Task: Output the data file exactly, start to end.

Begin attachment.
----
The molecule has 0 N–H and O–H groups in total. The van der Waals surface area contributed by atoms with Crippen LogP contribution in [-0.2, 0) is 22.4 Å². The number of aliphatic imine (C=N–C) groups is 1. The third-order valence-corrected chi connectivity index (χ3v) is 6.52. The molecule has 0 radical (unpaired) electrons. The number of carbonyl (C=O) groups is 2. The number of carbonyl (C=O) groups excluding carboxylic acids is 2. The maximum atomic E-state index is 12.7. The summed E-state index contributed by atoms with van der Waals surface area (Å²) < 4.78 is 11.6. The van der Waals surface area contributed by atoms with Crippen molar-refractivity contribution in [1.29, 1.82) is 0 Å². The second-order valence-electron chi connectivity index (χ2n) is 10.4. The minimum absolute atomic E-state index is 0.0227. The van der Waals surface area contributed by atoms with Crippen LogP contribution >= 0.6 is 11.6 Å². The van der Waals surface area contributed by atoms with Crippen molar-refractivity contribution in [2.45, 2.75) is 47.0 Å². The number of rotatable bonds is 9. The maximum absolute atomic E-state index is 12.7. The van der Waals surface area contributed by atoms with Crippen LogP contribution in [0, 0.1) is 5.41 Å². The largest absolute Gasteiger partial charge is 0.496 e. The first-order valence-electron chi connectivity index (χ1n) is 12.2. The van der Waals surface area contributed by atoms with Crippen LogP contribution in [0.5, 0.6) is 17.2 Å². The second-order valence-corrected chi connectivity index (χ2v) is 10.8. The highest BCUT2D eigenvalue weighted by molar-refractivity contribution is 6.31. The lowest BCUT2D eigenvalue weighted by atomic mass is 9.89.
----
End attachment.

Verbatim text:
The molecule has 0 N–H and O–H groups in total. The van der Waals surface area contributed by atoms with Crippen LogP contribution in [-0.2, 0) is 22.4 Å². The number of aliphatic imine (C=N–C) groups is 1. The third-order valence-corrected chi connectivity index (χ3v) is 6.52. The molecule has 0 radical (unpaired) electrons. The number of carbonyl (C=O) groups is 2. The number of carbonyl (C=O) groups excluding carboxylic acids is 2. The maximum atomic E-state index is 12.7. The summed E-state index contributed by atoms with van der Waals surface area (Å²) < 4.78 is 11.6. The van der Waals surface area contributed by atoms with Crippen molar-refractivity contribution in [1.29, 1.82) is 0 Å². The second-order valence-electron chi connectivity index (χ2n) is 10.4. The minimum absolute atomic E-state index is 0.0227. The van der Waals surface area contributed by atoms with Crippen LogP contribution >= 0.6 is 11.6 Å². The van der Waals surface area contributed by atoms with Crippen molar-refractivity contribution in [2.45, 2.75) is 47.0 Å². The number of rotatable bonds is 9. The maximum absolute atomic E-state index is 12.7. The van der Waals surface area contributed by atoms with Crippen LogP contribution in [0, 0.1) is 5.41 Å². The largest absolute Gasteiger partial charge is 0.496 e. The first-order valence-electron chi connectivity index (χ1n) is 12.2. The van der Waals surface area contributed by atoms with Crippen LogP contribution in [0.5, 0.6) is 17.2 Å². The second-order valence-corrected chi connectivity index (χ2v) is 10.8. The highest BCUT2D eigenvalue weighted by molar-refractivity contribution is 6.31. The lowest BCUT2D eigenvalue weighted by atomic mass is 9.89.